Collecting everything, to create a haystack to search for needles is just an expression of that - even when instead they could just try to find, hire and train people that are good at looking for needles where they are most innocuous, pincushions for instance, or in the hand of a seamstress. Strictly metaphorically speaking of course * ...

But that is not a tech fix, and since to a hammer every problem looks like a nail, to the NSA there apparently is no problem that cannot be solved by more intercepts and increasing algorithms, storage and computing power.


William R. Cumming


I should probably have mentioned the Regulatory State in the USA which is derivative of the Administrative State.

Congress in giving regulatory authority under the Commerce Clause to some department or agency through the President or otherwise essentially delegates authority. The challenges to the New Deal were over excessive delegation of regulatory authority not actual administration of federal financial assistance programs although in some cases it did include that effort.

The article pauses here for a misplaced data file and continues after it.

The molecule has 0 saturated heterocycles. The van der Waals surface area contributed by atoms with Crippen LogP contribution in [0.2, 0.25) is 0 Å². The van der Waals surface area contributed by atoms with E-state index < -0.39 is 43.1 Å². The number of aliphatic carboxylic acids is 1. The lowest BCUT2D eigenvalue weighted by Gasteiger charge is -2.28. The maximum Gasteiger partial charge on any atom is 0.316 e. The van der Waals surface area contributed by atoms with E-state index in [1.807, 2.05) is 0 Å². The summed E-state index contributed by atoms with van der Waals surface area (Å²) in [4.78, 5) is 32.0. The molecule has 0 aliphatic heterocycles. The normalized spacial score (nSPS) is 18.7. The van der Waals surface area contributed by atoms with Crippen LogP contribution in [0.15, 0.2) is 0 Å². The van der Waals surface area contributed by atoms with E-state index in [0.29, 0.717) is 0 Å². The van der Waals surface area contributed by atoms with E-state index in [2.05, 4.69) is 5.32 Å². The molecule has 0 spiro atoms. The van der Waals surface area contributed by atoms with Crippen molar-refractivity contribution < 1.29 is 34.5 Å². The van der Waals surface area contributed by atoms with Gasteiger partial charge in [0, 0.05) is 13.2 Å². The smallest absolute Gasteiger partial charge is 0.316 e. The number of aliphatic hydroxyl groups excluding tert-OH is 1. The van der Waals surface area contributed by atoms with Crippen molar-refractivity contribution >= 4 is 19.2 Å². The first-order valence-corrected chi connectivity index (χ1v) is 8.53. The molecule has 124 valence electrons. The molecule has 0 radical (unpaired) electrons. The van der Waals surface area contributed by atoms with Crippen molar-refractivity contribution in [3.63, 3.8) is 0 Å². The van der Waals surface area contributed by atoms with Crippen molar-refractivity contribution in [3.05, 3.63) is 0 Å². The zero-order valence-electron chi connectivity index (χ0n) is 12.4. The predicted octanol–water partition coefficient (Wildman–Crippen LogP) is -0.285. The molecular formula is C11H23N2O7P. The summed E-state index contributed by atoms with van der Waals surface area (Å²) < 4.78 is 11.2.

Congress tries to have it both ways and often does, but the lobbyists always have it their way. How? If a regulatory body regulates in some way whether health and safety or financially the game is whether that specific regulation was authorized by the statutory delegation. If the lobbyists like it it was delegated. If not then it was not delegated. No person even one who tries to follow the issues closely can cover all regulatory actions, even those impacting health and safety. Thus the lobbying industry is free to "assist" Congress by providing draft legislation and reviewing draft legislation. The lobbyist also now have major staffs in all key states where significant decisions on their financial future or public health and safety may be made.